Both Harvard and USC offer courses on the Science of Happiness. What is it that these stellar schools know that the rest of us need to learn?

Happiness is not only important, it can be taught and nurtured just like math, reading or English. 

We all are aware that our moods can influence our ability to focus and learn but new research by social psychologists and neuroscientists such as Sonja Lyubomirsky, PhD, Sheldon, Schkade, Dickerhoof and Davidson suggests that not only can happiness influence how we learn but happiness itself can also be learned.

This field of study loosely called Social and Emotional Learning (SEL) is one of the most exciting new fields in Social Psychology for educators, students and parents. Governments too are starting to pay attention to SEL because scientific research suggests that happier people are more productive and greater productivity directly influences GDP, the economy and the future of our nation. 

Cultivate Happiness 

Cultivating happiness is not a subject this is reserved for the privileged students at Harvard and USC. In fact according to Dr. Lyubomirsky’s research nearly half of a person’s general happiness in created through intentional actions. “Intentional” is the operative word because it reveals that each and every one of us has the ability to learn how to improve our happiness and in turn our ability to learn and succeed. 

Lyubomirsky’s book, The How of Happiness, published in 2008 is much more than a fluffy New Age self-help book. Originally from Russia and with a degree from Stanford in Social Psychology, Lyubomirsky bases her research on several hundred scientific studies demonstrating the benefits of happiness. Ongoing research by Lyubomirsky and others suggest that happiness can be cultivated and improved. In essence learning how to be happy can in turn increase our innate abilities to learn and succeed. The research suggests that learning to be happy is like learning anything else-it takes hard work, perseverance and dedication. The daily cultivation of happiness through behavior strategies (practice) can dramatically increase a person’s level of happiness.

The types of practice that show the best results according to the scientific studies include: 

1. Setting aside time every day to express feelings of gratitude for things we have and cherish and making a point of savoring our positive experiences.

Most cultures on earth have embraced this daily practice. The verbal expression of gratitude for the wonderful things and people in our lives has been proven to actually make people happier over time.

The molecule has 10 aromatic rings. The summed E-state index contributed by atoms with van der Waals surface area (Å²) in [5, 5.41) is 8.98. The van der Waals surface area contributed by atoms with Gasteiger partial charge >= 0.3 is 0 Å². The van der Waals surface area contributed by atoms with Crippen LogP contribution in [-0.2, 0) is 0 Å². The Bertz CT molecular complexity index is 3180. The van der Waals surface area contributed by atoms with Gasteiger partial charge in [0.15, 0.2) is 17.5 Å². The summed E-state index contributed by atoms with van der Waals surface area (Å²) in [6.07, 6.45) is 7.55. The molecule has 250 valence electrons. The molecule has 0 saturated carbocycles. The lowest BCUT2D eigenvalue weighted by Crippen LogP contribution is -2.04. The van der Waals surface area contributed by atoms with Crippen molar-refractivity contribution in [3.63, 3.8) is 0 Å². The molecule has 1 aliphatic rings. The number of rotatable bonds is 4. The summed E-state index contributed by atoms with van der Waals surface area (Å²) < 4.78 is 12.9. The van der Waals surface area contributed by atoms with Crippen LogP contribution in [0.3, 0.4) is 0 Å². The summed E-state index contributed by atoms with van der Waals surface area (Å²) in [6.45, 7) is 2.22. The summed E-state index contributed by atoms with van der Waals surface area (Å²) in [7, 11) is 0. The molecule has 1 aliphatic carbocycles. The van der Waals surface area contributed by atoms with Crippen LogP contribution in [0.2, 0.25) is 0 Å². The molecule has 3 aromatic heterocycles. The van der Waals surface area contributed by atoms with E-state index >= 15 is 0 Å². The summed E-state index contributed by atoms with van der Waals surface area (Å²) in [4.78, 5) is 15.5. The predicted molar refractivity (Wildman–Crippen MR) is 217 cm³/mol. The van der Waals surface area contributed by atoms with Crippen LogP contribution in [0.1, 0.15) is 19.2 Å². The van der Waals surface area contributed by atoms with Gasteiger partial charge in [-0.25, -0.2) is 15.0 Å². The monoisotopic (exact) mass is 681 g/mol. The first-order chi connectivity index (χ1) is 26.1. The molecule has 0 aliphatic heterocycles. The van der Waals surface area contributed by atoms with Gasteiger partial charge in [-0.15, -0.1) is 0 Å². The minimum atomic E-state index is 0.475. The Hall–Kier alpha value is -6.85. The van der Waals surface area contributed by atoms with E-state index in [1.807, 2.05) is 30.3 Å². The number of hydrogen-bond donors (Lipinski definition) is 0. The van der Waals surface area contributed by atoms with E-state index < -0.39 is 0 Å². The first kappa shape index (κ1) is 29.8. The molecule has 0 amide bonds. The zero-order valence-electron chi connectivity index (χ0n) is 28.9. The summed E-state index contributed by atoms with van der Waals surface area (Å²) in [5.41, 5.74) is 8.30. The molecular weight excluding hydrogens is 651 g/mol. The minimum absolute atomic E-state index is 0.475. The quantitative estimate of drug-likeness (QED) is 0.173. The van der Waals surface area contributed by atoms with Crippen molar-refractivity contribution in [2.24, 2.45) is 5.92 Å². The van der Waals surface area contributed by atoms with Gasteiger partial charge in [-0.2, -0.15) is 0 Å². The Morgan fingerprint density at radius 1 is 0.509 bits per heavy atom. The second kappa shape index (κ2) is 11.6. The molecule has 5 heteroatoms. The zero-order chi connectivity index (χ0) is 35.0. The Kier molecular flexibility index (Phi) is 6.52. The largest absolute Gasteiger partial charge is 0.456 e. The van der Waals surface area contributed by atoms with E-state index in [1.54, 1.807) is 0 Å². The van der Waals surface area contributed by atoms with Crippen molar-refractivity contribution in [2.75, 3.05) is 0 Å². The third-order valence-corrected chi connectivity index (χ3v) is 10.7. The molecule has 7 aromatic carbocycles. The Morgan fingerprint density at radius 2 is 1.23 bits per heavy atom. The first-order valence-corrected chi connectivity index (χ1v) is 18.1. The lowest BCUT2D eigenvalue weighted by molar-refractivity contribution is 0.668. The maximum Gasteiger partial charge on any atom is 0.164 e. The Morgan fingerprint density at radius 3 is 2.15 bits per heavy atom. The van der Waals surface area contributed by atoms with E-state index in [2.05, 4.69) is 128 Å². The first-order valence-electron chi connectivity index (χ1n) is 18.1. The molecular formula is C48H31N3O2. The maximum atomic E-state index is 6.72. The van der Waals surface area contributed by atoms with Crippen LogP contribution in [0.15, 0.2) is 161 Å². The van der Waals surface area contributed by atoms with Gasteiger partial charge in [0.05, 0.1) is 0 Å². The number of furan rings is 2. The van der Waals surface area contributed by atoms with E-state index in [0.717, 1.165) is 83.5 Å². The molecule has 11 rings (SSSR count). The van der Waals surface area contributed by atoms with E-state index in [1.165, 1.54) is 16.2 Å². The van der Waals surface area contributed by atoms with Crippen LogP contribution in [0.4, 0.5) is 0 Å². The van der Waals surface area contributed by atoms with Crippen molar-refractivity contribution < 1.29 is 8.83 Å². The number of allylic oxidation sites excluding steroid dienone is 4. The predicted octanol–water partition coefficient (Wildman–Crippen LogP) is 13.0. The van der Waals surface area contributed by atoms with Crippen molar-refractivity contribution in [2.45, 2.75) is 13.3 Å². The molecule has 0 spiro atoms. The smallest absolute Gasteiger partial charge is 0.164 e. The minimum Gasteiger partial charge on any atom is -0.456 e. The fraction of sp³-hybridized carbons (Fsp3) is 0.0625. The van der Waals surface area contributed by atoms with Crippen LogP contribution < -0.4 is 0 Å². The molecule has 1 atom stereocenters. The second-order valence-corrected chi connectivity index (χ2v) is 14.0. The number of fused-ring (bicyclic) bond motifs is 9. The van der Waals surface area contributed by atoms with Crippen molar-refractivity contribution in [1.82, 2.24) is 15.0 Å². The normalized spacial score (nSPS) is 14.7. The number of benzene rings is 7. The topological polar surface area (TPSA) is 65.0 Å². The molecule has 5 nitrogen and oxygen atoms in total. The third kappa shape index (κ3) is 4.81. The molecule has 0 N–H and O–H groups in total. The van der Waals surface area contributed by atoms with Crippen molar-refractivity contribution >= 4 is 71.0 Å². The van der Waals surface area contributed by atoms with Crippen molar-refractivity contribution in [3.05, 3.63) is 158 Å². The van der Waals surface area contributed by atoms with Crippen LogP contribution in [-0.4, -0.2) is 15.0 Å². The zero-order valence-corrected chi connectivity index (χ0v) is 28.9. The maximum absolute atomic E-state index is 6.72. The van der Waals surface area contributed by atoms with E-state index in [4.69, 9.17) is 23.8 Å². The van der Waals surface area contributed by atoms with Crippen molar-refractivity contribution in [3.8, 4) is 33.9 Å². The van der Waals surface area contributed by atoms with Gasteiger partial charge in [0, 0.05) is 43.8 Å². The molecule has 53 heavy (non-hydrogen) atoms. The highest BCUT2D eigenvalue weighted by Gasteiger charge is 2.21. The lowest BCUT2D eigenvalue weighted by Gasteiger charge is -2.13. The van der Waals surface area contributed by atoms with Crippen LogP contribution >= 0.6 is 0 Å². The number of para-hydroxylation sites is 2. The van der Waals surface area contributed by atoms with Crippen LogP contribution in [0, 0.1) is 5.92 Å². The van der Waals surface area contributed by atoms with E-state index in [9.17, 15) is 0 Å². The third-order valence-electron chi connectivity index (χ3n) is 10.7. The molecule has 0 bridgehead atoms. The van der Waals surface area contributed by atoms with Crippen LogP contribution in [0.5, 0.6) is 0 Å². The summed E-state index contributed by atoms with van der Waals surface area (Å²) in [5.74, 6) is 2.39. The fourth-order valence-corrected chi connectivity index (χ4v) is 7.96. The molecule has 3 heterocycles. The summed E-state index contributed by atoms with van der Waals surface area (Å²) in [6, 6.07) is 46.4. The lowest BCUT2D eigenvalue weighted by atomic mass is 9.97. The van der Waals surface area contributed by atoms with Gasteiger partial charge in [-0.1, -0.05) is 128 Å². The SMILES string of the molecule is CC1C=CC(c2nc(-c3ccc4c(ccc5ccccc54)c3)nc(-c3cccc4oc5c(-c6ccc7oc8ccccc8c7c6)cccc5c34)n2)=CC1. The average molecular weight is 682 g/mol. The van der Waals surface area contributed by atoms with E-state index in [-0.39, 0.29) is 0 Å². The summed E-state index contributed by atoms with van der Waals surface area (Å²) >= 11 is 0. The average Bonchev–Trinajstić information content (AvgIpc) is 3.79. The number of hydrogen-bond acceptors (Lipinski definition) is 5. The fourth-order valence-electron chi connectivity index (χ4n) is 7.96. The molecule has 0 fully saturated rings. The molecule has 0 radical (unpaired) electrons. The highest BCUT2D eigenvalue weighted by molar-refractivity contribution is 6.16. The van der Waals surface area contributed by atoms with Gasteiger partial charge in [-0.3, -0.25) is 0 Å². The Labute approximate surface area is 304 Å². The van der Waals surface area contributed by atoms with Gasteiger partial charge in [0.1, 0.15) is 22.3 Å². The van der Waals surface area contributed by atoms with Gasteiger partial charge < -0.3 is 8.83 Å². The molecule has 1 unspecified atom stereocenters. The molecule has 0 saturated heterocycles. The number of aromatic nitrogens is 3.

Savoring a good cup of coffee or a meaningful talk with a friend is another way to increase happiness. Intentionally noticing these small things and taking a few moments to acknowledge and be thankful for them daily actually increases happiness. 

2. Routinely practicing acts of kindness.

When we are kind to others we are giving of ourselves. When we are kind people are appreciative. It turns out that this fundamental human interaction is one of the best ways to cultivate happiness. 

3. Setting, pursuing and completing life goals in a step-by-step manner.

Setting goals and accomplishing them makes everyone feel better. What is interesting is that doing this is a directed organized, step-by-step manner means not only that the goals will be more likely to be attained, the process itself actually increases our feelings of happiness and contentment regardless of the outcome. 

4. Avoiding the hedonic treadmill.

The hedonic treadmill is an area that social psychologists are currently studying intently. The scientists are looking at why people increasingly become deadened to stimuli that once gave them feelings of contentment and happiness. When this happens more is required to re-create similar feelings of happiness creating a vicious cycle of never getting enough. The hedonistic treadmill is thought to be the basis for many life-long problems including depression, over-eating, drug addiction and insatiable consumerism. The researchers believe that slowing down the process of the hedonic treadmill is done through intentional pursuits that require effort. They are currently working on strategies to avoid this numbing process to increase happiness. 

According to the researchers the best way to learn to be happy is to practice cultivating happiness every day.

The research suggests that happiness increases our ability to learn so over time both learning and happiness should become easier and easier! 

Lisa PluthLisa Pluth, PhD, is a researcher and writer for Our Campus Market the leading supplier of dorm room essentials in the United States.


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